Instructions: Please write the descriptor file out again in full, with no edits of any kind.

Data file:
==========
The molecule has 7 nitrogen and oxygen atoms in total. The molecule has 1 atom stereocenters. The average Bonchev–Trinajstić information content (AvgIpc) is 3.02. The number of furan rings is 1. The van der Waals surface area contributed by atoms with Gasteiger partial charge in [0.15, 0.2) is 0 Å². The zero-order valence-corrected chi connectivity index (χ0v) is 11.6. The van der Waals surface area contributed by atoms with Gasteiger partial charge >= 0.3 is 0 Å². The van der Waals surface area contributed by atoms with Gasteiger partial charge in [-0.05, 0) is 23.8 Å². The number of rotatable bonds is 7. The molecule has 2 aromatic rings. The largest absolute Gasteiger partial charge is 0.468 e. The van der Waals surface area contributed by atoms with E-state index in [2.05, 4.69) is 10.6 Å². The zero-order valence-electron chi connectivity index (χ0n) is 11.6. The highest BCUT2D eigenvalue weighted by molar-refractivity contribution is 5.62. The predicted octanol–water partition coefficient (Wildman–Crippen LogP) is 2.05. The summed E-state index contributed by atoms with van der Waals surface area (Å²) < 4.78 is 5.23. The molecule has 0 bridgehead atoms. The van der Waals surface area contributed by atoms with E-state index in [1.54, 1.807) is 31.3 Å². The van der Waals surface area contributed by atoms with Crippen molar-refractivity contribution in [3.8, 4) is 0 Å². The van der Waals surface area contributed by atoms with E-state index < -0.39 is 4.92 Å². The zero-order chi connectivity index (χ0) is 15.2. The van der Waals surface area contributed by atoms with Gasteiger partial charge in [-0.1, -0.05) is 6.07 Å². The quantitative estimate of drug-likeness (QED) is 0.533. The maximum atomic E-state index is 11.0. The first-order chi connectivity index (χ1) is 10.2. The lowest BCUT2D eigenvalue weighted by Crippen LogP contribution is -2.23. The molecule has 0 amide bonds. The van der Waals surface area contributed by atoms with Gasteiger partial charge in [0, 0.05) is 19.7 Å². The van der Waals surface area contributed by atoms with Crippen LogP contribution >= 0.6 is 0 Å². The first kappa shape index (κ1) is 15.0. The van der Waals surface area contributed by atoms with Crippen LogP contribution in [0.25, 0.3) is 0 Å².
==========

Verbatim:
The molecule has 7 nitrogen and oxygen atoms in total. The molecule has 1 atom stereocenters. The average Bonchev–Trinajstić information content (AvgIpc) is 3.02. The number of furan rings is 1. The van der Waals surface area contributed by atoms with Gasteiger partial charge in [0.15, 0.2) is 0 Å². The zero-order valence-corrected chi connectivity index (χ0v) is 11.6. The van der Waals surface area contributed by atoms with Gasteiger partial charge >= 0.3 is 0 Å². The van der Waals surface area contributed by atoms with Gasteiger partial charge in [-0.05, 0) is 23.8 Å². The number of rotatable bonds is 7. The molecule has 2 aromatic rings. The largest absolute Gasteiger partial charge is 0.468 e. The van der Waals surface area contributed by atoms with E-state index in [2.05, 4.69) is 10.6 Å². The zero-order valence-electron chi connectivity index (χ0n) is 11.6. The highest BCUT2D eigenvalue weighted by molar-refractivity contribution is 5.62. The predicted octanol–water partition coefficient (Wildman–Crippen LogP) is 2.05. The summed E-state index contributed by atoms with van der Waals surface area (Å²) < 4.78 is 5.23. The molecule has 0 bridgehead atoms. The van der Waals surface area contributed by atoms with E-state index in [1.54, 1.807) is 31.3 Å². The van der Waals surface area contributed by atoms with Crippen molar-refractivity contribution in [3.8, 4) is 0 Å². The van der Waals surface area contributed by atoms with E-state index < -0.39 is 4.92 Å². The zero-order chi connectivity index (χ0) is 15.2. The van der Waals surface area contributed by atoms with Gasteiger partial charge in [-0.1, -0.05) is 6.07 Å². The quantitative estimate of drug-likeness (QED) is 0.533. The maximum atomic E-state index is 11.0. The first-order chi connectivity index (χ1) is 10.2. The lowest BCUT2D eigenvalue weighted by Crippen LogP contribution is -2.23. The molecule has 0 amide bonds. The van der Waals surface area contributed by atoms with Gasteiger partial charge in [0, 0.05) is 19.7 Å². The van der Waals surface area contributed by atoms with Crippen LogP contribution >= 0.6 is 0 Å². The first kappa shape index (κ1) is 15.0. The van der Waals surface area contributed by atoms with Crippen LogP contribution in [0.25, 0.3) is 0 Å².